Yay, higher rates!
The Federal Reserve's hike Wednesday in the U.S., and the promise of a few more, is worrying global stocks, but one banking blue chip has a reason to be happy.
In a year when bad news has been rife -- from Brexit to higher costs forcing branch closures in the U.K. -- HSBC Holdings Plc can at last look forward to bulking up revenue.
Few lenders stand to benefit as much from an increase in borrowing costs. HSBC's net interest income has been hammered for years and rising rates in North America and Hong Kong, whose currency is pegged to the dollar, are more than welcome.
HSBC, which derives the bulk of its operating income from Asia, has lots of money to lend, too. Its loan-to-deposit ratio at the end of the third quarter was just 69 percent from as high as 100 percent in 2005, according to research from Morgan Stanley.
Even HSBC's exposure to Hong Kong's heady but increasingly hard-pressed real estate market isn't that big a deal. Although the bank made a more concerted push into mortgages in the city this year, large downpayments of at least 30 percent mean defaults are rare.
To be sure, higher rates do spell the possibility of more bad loans, especially in China, where HSBC is staking much of its future.
London-headquartered HSBC is also in the midst of a program to redeploy some $150 billion in assets to the region and hire 4,000 people in the Pearl River Delta. That low-lying area spanning Hong Kong and a large swath of southern China is home to thousands of small manufacturing firms that could fare worse if President-elect Donald Trump follows through on his campaign pledge to raise China tariffs.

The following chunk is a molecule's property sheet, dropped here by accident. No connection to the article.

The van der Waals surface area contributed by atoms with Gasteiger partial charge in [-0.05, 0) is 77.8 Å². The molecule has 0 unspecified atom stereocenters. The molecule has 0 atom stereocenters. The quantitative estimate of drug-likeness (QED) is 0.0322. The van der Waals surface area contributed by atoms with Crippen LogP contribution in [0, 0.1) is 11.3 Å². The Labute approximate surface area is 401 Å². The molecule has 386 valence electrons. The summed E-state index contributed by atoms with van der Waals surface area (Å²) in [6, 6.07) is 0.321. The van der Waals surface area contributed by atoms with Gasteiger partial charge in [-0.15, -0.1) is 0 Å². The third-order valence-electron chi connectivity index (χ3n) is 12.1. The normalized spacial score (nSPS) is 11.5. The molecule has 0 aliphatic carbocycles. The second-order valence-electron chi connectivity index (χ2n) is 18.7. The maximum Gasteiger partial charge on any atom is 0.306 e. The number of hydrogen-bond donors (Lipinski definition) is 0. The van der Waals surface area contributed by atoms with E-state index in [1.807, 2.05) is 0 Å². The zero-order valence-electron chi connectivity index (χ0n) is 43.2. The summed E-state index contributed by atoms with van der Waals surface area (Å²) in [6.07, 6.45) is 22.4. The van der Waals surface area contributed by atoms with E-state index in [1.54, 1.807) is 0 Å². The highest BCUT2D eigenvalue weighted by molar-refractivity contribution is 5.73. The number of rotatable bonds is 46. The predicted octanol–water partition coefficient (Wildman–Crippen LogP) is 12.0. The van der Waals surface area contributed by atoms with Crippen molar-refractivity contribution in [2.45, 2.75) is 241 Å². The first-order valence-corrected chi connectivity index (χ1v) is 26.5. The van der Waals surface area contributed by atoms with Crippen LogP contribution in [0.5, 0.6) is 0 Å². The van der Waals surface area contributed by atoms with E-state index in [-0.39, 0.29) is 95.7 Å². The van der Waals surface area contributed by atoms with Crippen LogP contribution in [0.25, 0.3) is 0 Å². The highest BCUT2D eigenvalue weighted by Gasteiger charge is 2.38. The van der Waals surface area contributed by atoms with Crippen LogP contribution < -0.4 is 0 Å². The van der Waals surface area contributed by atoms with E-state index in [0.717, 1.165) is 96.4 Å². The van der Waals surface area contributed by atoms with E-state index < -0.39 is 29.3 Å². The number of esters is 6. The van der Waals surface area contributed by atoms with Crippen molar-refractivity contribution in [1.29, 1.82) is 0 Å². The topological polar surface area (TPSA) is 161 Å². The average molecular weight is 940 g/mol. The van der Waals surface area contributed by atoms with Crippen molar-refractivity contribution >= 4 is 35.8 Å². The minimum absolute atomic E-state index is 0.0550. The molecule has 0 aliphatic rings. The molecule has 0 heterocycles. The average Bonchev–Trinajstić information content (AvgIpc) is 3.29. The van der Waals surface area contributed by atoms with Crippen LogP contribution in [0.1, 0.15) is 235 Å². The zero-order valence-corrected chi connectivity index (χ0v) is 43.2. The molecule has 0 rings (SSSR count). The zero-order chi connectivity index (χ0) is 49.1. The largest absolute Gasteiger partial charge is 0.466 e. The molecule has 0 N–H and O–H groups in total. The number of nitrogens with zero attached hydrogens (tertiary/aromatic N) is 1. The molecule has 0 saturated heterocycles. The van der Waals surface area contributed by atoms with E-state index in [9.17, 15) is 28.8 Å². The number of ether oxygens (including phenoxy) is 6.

But HSBC is in robust health. With a core equity Tier 1 ratio of 13.9 percent, well above its 12 to 13 percent target range, the bank is in a much stronger capital position than it was a decade ago when its U.S. consumer lending business Household International woke the world up to the ballooning credit crunch. (Back then, HSBC's Tier 1 ratio was 7.5 percent.)
Better capital cushioning should also keep HSBC's much-loved dividend payout intact. Team that with improved revenue, and Europe's biggest bank really will be in investors' good books.
This column does not necessarily reflect the opinion of Bloomberg LP and its owners.
To contact the author of this story:
Nisha Gopalan in Hong Kong at firstname.lastname@example.org
To contact the editor responsible for this story:
Katrina Nicholas at email@example.com